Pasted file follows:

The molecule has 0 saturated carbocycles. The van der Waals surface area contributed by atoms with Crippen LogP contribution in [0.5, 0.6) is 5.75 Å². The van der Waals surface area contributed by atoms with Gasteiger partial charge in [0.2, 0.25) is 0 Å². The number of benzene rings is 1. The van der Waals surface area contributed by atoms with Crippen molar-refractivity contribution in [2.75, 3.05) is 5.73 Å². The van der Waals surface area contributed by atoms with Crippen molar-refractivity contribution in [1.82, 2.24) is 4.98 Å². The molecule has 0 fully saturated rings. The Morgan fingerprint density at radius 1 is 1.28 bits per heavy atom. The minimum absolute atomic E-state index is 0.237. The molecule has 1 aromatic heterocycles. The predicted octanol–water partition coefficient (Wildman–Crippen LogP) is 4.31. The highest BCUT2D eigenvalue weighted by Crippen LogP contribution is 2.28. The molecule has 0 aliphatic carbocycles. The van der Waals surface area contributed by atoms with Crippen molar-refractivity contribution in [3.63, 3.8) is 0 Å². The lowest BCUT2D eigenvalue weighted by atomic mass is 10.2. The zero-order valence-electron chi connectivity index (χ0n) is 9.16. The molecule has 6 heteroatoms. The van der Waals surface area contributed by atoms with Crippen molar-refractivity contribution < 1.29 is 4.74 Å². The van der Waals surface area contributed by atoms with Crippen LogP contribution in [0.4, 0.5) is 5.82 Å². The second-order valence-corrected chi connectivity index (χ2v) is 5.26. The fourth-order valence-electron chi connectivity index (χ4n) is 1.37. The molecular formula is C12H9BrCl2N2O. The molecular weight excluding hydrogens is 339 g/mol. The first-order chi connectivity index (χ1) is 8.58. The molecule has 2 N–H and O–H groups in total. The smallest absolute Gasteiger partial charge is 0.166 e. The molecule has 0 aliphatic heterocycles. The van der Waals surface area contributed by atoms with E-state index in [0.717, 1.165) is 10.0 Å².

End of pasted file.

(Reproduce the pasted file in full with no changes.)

The molecule has 0 saturated carbocycles. The van der Waals surface area contributed by atoms with Crippen LogP contribution in [0.5, 0.6) is 5.75 Å². The van der Waals surface area contributed by atoms with Gasteiger partial charge in [0.2, 0.25) is 0 Å². The number of benzene rings is 1. The van der Waals surface area contributed by atoms with Crippen molar-refractivity contribution in [2.75, 3.05) is 5.73 Å². The van der Waals surface area contributed by atoms with Crippen molar-refractivity contribution in [1.82, 2.24) is 4.98 Å². The molecule has 0 fully saturated rings. The Morgan fingerprint density at radius 1 is 1.28 bits per heavy atom. The minimum absolute atomic E-state index is 0.237. The molecule has 1 aromatic heterocycles. The predicted octanol–water partition coefficient (Wildman–Crippen LogP) is 4.31. The highest BCUT2D eigenvalue weighted by Crippen LogP contribution is 2.28. The molecule has 0 aliphatic carbocycles. The van der Waals surface area contributed by atoms with Crippen molar-refractivity contribution in [3.63, 3.8) is 0 Å². The lowest BCUT2D eigenvalue weighted by atomic mass is 10.2. The zero-order valence-electron chi connectivity index (χ0n) is 9.16. The molecule has 6 heteroatoms. The van der Waals surface area contributed by atoms with Crippen molar-refractivity contribution < 1.29 is 4.74 Å². The van der Waals surface area contributed by atoms with Crippen LogP contribution in [0.4, 0.5) is 5.82 Å². The second-order valence-corrected chi connectivity index (χ2v) is 5.26. The fourth-order valence-electron chi connectivity index (χ4n) is 1.37. The molecular formula is C12H9BrCl2N2O. The molecular weight excluding hydrogens is 339 g/mol. The first-order chi connectivity index (χ1) is 8.58. The molecule has 2 N–H and O–H groups in total. The smallest absolute Gasteiger partial charge is 0.166 e. The molecule has 0 aliphatic heterocycles. The van der Waals surface area contributed by atoms with E-state index in [0.717, 1.165) is 10.0 Å².